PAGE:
Even in those threads linked above you can see how cucked some magicians are; implying that if you conduct business over Kickstarter, or you have personal issues, that actually it's not so bad if you default on your obligations and make shit up about the status of a project.
But look, I'm not here to pile on Dave Forrest. As I said, I like Dave's work, and I would be happy to help him out here. Dave, you are doing a horrible job of communicating with the people who supported this project. Let me mediate. Your credibility is shot. Tell me what the situation is and I'll communicate it to people in a way that makes sense. People trust me because they know I don't give a shit about any of you, and I will give them the straight dope.
Yes, I know, I know. It's "personal issues." Here's the thing, if you find out you have cancer and you're devastated because you can't afford the treatments because you just finished paying for the funeral services for your entire family because they were struck head-on by a drunk-driver... you still have to communicate to Burger King that you're not going to come in for your upcoming shift. That's part of being an employee. "Ah," you say, "but I'm self-employed." Nope. Not after you take someone's money with the promise of something in return. You're their employee until that's taken care of.
Dave won't take me up on my offer, sadly. Nobody ever does. I'm just the ding-dong with a magic blog.
Look, I may be a knucklehead, but—while I don't do traditional "pre-orders"—people do pay me money in part for something they won't be receiving until many months in the future. I'm not here to lecture anyone, but I'm in my third year of doing this, perhaps more successfully than anyone in the history of magic. So, for Dave or anyone else interested in doing a kickstarter or a pre-sale or something along those lines, here are the rules you should follow when conducting any type of pre-order.
The Jerx Pre-Order Protocol
1. Provide customers with a general UNambitious release date. If you think you can get it done in 9 months, then tell them, "It's going to be ready in about a year." No one will be mad if they get their product sooner.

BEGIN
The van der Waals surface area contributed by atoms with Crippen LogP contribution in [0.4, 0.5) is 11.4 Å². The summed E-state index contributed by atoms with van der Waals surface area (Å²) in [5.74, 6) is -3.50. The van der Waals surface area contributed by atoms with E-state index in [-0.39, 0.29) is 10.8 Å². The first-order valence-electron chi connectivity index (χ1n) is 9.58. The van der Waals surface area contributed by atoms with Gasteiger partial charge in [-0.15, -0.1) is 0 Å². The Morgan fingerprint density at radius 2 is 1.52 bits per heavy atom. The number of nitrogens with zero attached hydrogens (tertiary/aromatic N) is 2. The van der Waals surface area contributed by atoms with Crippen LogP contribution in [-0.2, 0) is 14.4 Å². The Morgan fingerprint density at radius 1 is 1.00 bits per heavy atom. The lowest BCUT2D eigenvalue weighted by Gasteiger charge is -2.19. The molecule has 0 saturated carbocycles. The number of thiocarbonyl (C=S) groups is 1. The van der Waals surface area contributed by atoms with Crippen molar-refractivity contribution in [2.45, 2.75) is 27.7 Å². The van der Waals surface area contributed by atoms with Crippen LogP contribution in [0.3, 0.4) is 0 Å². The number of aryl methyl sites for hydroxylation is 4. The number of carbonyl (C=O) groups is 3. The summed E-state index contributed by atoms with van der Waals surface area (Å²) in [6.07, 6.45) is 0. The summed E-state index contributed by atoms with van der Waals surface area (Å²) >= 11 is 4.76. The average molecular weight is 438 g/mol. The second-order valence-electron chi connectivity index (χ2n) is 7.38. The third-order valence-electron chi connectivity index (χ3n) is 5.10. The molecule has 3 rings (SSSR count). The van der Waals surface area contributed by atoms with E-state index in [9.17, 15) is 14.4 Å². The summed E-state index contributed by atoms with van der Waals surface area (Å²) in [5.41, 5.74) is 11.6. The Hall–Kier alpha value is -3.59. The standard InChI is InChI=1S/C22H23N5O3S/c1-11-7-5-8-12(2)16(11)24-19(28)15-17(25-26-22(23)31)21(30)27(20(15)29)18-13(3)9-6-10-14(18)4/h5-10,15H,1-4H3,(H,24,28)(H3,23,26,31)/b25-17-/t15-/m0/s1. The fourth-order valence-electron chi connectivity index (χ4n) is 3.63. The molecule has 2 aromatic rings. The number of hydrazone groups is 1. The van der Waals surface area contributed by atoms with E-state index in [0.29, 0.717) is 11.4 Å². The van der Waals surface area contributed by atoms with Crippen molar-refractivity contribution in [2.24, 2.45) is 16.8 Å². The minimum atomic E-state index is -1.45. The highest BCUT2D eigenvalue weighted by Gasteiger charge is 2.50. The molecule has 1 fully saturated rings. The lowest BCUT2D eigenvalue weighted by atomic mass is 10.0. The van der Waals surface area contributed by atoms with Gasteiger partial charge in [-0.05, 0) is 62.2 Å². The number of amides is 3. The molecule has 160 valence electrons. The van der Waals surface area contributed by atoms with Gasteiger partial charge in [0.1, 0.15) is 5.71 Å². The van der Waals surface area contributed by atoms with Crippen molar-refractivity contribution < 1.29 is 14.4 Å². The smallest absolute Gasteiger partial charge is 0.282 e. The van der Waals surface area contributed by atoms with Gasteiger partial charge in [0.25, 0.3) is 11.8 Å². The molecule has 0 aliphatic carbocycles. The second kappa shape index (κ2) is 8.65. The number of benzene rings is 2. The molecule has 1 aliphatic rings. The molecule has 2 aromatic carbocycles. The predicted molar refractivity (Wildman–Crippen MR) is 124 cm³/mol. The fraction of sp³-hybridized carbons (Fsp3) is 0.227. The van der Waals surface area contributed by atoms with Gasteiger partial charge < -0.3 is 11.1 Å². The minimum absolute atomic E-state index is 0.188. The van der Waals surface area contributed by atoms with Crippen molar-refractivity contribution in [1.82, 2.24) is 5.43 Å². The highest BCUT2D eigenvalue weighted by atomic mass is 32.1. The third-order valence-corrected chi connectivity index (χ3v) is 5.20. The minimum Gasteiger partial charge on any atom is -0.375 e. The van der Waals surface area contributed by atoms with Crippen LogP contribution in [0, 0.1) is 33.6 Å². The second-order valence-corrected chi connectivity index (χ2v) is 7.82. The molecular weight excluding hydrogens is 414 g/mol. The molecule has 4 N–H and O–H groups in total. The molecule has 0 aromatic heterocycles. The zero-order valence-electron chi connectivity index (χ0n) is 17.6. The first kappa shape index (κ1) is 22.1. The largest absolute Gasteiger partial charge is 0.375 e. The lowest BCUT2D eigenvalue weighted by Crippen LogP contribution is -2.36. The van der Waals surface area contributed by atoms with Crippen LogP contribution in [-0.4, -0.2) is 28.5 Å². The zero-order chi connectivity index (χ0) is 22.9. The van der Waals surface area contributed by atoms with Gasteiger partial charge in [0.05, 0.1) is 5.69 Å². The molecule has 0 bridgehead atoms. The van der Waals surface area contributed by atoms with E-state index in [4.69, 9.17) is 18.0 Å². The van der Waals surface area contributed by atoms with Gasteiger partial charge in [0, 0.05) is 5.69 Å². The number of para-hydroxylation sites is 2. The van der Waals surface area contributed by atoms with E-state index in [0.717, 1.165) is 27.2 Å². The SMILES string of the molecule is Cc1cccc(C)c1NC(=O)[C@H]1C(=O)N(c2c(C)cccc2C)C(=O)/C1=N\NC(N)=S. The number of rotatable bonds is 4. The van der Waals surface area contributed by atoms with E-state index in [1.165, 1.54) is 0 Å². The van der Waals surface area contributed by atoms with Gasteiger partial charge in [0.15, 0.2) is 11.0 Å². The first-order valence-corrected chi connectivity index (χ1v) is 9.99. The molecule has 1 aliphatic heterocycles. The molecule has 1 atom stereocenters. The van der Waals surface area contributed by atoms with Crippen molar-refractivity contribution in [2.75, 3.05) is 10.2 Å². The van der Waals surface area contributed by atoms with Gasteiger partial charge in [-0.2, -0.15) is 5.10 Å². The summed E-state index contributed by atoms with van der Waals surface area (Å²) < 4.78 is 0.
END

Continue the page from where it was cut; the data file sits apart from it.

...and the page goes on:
2. Give regularly scheduled updates on where production stands.
3. If you're not going to meet your deadline, then the moment you realize this, you make a public announcement in regards to why not and you give people a new release date. If your product is supposed to ship in June and you make an announcement on June 30th that there's a delay, that makes you an A-hole. Yes, magic is something of a "community" and we can be a little less rigid when holding people to release dates than you might be when dealing with Apple or some other big corporation. But this sort of goodwill is a two-way street. You don't get to take advantage of it on the one hand and then mislead people and not be forthcoming on your end.
If you embrace these rules, the pre-order system can be pain-free for everyone. That's not to say it will be hiccup-free—there will be delays and unforeseen issues—but those are absorbed by both sides being candid and considerate with each other. If you're honest, and people can tell your intentions are good, it will feel like you're on the same side when dealing with any outside issues that may arise. If, on the other hand, you act sketchy and uncommunicative, don't be surprised when the relationship between producer and supporter becomes adversarial. You chose to make it that way.